Wills & Probate Solicitors in Bimringham & Manchester
There is a generalisation that it is only elderly people who should consider LPA (lasting powers of attorney). Even when we are young, we can find ourselves incapacitated owing to illness or injury, and you may need a reliable person who can manage your personal affairs. For this reason it is important that everyone has LPA in place. There is an assumption that if someone was to lose mental capacity, your family can access your money to pay for care. This is not the case and even joint accounts can be frozen.
What are the Benefits?
LPA can enable an individual's family members, friends or a professional to look after their affairs without causing serious disruption or delays.
Since the 1st October 2007 it has no longer been possible for a person to create an Enduring Power of Attorney. However if you have made an Enduring Power of Attorney prior to 1st October 2007 it still remains valid and may be registered at the Office of the Public Guardian.
LPA have replaced Enduring Powers of Attorney but offer the flexibility of covering your financial affairs together with your health and wealth matters.
How does it Work?
Property and financial affairs Lasting Powers of Attorney is for decisions about finances such as selling a residential home and managing your Bank accounts and investments.
A Health and Welfare LPA is for decisions about your health and personal welfare, such as choosing where you live i.e. your home or residential care, daily needs or medical treatment.
An Attorney (over the age of 18) is appointed to make decisions on your behalf and must always act in your best interests. You are able to appoint more than one Attorney however you must specify as to whether they should act together or independently.
Before the Lasting Powers of Attorney can be registered it must be signed by the donor, the Attorneys and also the Certificate provider. A Certificate provider is an authorised person that declares that the donor understands the purpose of the Lasting Powers of Attorney.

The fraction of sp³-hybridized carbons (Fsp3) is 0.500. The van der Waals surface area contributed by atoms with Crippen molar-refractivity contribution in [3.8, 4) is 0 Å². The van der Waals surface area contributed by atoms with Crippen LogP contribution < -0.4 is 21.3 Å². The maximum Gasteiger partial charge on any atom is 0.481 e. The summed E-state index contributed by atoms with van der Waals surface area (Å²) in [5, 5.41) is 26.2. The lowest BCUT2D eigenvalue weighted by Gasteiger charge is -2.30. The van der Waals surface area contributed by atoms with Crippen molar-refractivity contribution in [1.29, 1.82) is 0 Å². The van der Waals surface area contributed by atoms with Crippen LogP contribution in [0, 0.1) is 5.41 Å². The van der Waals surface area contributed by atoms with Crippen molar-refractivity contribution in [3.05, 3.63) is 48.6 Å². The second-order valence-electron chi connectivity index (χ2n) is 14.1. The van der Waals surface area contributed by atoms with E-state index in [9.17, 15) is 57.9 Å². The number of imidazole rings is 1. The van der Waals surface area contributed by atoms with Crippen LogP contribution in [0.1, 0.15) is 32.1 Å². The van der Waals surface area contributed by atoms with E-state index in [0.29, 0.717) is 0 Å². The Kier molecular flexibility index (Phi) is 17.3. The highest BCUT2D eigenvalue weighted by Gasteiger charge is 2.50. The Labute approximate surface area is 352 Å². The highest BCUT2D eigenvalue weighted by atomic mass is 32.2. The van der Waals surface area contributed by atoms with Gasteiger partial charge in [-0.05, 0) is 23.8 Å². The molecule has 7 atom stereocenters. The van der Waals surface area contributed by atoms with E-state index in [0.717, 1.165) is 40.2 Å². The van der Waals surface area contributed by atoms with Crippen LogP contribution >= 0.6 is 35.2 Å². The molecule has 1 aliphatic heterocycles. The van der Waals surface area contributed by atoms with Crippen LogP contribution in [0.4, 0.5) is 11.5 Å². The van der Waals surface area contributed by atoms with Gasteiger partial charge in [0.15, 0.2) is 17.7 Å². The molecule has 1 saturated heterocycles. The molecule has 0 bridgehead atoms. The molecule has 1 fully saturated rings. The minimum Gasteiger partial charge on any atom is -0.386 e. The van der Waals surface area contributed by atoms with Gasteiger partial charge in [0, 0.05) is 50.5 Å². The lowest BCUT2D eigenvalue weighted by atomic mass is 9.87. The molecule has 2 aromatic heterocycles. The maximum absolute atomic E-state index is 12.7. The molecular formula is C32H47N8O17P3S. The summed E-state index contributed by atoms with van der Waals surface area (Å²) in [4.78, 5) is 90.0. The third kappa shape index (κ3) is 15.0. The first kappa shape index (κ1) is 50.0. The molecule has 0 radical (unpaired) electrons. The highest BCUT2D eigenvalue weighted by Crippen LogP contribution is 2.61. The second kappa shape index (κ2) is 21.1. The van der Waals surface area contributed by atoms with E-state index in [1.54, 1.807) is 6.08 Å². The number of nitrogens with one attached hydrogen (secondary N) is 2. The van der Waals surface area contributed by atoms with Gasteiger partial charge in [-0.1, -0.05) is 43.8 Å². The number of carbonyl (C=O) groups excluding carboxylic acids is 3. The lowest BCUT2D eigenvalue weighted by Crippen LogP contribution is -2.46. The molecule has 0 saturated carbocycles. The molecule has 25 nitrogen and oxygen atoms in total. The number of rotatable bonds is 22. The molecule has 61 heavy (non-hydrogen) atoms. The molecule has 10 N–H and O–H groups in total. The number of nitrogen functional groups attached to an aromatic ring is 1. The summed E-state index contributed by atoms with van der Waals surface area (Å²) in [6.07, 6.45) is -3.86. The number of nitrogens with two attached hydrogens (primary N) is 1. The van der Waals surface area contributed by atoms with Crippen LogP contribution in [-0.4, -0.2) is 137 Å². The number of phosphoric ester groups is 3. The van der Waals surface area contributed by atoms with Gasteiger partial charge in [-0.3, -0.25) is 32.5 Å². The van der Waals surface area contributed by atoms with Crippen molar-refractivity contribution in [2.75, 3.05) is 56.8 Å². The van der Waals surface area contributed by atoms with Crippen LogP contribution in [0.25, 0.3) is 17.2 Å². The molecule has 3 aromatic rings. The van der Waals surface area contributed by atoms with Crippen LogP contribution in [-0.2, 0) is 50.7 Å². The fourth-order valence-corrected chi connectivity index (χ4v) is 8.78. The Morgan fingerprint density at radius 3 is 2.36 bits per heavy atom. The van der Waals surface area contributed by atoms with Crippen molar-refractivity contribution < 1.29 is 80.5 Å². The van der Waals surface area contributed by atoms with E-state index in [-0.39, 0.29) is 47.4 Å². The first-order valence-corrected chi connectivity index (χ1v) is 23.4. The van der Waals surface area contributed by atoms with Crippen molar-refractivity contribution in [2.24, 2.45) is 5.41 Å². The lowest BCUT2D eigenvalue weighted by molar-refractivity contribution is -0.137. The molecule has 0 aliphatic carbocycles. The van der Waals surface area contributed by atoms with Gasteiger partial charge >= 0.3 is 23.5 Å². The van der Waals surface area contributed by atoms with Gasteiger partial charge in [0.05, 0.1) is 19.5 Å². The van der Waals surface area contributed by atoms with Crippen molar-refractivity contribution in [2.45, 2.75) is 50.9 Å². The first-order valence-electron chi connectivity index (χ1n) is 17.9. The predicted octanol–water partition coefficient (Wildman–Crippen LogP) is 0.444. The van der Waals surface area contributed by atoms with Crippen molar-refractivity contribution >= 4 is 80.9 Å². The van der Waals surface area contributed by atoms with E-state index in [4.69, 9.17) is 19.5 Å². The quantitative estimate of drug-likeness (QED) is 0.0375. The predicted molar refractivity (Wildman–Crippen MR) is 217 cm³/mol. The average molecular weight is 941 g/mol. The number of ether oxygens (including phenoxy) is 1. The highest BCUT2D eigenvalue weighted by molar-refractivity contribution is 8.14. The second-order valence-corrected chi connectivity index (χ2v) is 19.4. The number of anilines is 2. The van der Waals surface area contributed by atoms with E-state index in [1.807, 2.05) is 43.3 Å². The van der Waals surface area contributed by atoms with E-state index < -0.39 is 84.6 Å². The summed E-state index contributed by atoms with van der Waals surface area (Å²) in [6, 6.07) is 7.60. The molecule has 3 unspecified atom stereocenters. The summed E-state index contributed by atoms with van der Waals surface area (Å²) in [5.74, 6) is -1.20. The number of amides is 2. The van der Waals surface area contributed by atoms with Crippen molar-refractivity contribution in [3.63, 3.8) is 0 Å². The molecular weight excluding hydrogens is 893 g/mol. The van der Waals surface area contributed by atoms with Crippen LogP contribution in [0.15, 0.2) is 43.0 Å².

Once the appropriate signatures have been obtained the LPA of Attorney must be registered with the Office of the Public Guardian (OPG) before it can be used. The Attorneys will then have legal powers to make decisions for you. The LPA can be registered by you or alternatively your Attorney in the event that you no longer have the capacity to do so.
A fee is currently charged for registration of each Lasting Powers of Attorney application. However if your gross annual income is less than £12,000 you may qualify for partial fee exemption or remission. It must be noted that LPA are not available for those who no longer have the capacity to sign a legal document. Your family members or friends would have no option but to make an application to the Court of Protection, which can be a costly process.
How we Can Help?
Our specialist private client solicitors can offer support and advice on all aspects of LPA. Matters such as this can be delicate, getting legal advice can help to ensure that the application process runs smoothly and will help to avoid placing any strain on the relationships with your loved ones.